Thursday, January 30, 2014

Chaos Moves, Time Moves and Leaderboards... Oh My!

Version 0.8 Released:

GumBall Fall v0.8: Web Player | Android | PC | Mac | Google Play BETA | Google+

This past week has seen a whirlwind of development activity with the addition of not only two new game mode variations, but, also linking GumBall Fall to some global leaderboards. The player now has the option to ditch the frantic pace of Time mode and, instead, engage in the more leisurely paced strategic Moves mode where the player has 30 moves to rack up his/her high score.

Also, those scores aren't just local any more! Need some motivation to play? Check out how your scores match up with the rest of the world.

Major Changes in v0.7.1 (Jan 27, 2014):
  • [BUG FIX] (re)Corrected issue where the game might lock up when a round was finished (leaving gumballs uncleaned)
  • Introduced Game Mode Moves. Instead of 60 seconds, you now have 30 moves to rack up gumball chain
  • Revamped bonus scoring system. Instead of bonus points decaying with time, they now decay whenever the player fails to make a chain of size 4+ ( 1 point decay for each move under 4 )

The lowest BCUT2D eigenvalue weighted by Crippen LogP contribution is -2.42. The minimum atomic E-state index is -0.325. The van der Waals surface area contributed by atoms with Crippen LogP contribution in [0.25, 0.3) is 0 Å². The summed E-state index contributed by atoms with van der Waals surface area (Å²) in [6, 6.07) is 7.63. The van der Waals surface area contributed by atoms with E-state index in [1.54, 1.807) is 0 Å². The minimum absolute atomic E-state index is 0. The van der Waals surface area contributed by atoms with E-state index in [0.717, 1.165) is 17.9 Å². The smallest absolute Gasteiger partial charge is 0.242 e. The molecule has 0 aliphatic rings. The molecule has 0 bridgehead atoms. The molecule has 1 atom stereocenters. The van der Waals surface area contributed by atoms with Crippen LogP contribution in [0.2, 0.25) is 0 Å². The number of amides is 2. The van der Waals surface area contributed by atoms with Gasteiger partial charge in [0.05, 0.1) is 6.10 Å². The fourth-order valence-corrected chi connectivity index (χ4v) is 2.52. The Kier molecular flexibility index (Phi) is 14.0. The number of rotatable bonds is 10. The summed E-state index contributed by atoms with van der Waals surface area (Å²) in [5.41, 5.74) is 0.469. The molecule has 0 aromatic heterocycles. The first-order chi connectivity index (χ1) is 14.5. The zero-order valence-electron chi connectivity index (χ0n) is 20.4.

• Tweaked Score screen layout. The Top 10 list of your last play mode will now be listed first in the scroll view

Major Changes in v0.8 (Jan 29, 2014):
  • [BUG FIX] Fixed some problematic gumball animations
  • Introduced Global Leaderboards. The top ten players from around the world for each game mode are shown
    • NOTE: If you’re not online, your high scores will NOT be uploaded
  • Player Name can be set in the Setting menu (or during the initial tutorials)

The rapid development this week is the direct result of design decisions made early in development or, in the case of Leaderboards, decisions made during Bouncing Bombs! development.

Decoupled Modular Building Blocks:

I enjoy spaghetti... just not mixed in my code. As mentioned in a previous post, GumBall Fall makes liberal use of a messaging system that allows all of the various pieces and parts of the game to broadcast and subscribe to information they're interested in. This keeps my game objects decoupled from each other quite nicely. They don't care who (or how) the information is sent/received. They just care that they sent/received it.